Lymphocytosis by itself is often a sign of an underlying disorder. Recognition of its presence, as defined by an ALC over 4000 cells/microL, is the first step. A second important issue is the recognition of the urgency or lack of it in referral to hematology. A detailed history, coupled with a complete physical examination and review of complete blood counts, provides a preliminary idea regarding the underlying etiology. Patients with no alarming features and typical history for a reactive cause of lymphocytosis can be reassured and monitored clinically. Patients with infectious mononucleosis should be instructed to refrain from contact sports during the acute phase of their illness that fatigue may continue after the resolution of other symptoms.
Any alarming features, like significant weight loss, anorexia, excessive night sweats, or an abnormal physical exam (lymphadenopathy or hepato-splenomegaly), should trigger a hematology referral and workup. Patients with suspicion or confirmation of leukemia should receive a prompt referral to academic centers specializing in the treatment of leukemia.
Lymphocytosis is often incidental and detected on routine peripheral blood count. It is essential to keep a thorough and systematic approach to diagnose the underlying etiology appropriately. A comprehensive history and a detailed physical examination are critical as they provide important clues towards the etiology of lymphocytosis. An Interprofessional team, including primary care physicians (PCP), internists, pathologists, and hematologists, is essential for establishing an accurate diagnosis and initiating appropriate management. This team will also include nursing and pharmacy personnel, depending on the significance of the findings and ultimate diagnosis. Often a pharmacist specializing in oncology will be required to assist with medication selection, management, and family education. An oncology nurse may be required to help with the coordination of care. The family clinician is often the first point of contact. They should familiarize themselves with common causes of lymphocytosis and also recognize alarming features that would prompt additional investigations. All hematologists should review the peripheral blood smear and obtain a peripheral blood flow cytometry if needed. However, if the smear detects an alarming finding, then a trained heme-pathologist must be consulted for confirmation. When clinical observation is appropriate, then communication between the hematologist and the PCP/internist as well as pharmacist and nursing staff should be clear and unambiguous to reassure the patient.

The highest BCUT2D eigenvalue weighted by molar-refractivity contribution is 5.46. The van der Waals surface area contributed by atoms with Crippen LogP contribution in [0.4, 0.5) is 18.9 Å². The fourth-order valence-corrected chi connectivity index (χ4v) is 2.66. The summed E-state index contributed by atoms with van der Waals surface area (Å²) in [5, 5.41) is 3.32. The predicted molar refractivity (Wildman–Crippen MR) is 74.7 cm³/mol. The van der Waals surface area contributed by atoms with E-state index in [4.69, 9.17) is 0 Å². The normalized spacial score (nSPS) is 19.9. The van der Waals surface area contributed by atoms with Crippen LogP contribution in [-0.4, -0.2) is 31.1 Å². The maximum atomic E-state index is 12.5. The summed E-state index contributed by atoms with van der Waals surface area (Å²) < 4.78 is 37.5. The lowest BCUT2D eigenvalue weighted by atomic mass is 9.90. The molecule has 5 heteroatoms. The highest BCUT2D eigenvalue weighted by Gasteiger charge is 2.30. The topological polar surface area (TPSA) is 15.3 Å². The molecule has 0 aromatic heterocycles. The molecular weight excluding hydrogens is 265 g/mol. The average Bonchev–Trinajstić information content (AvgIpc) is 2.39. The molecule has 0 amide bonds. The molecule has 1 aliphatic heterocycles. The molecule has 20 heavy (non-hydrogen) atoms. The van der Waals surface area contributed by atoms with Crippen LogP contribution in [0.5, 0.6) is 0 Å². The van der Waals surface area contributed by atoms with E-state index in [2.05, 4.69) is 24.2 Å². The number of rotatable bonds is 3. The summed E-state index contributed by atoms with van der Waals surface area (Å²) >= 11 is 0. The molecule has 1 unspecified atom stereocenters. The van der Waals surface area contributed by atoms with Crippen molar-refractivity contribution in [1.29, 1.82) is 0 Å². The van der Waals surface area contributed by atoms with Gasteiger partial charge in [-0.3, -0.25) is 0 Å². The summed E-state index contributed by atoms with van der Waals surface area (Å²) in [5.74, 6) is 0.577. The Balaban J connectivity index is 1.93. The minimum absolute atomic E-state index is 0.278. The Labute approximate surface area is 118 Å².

Lymphocytosis has many underlying causes with different approaches to diagnosis and management. The management of lymphocytosis, which occurs secondary to an underlying malignancy like lymphoma or leukemia, is directed towards the underlying cause and is supported by level I evidence.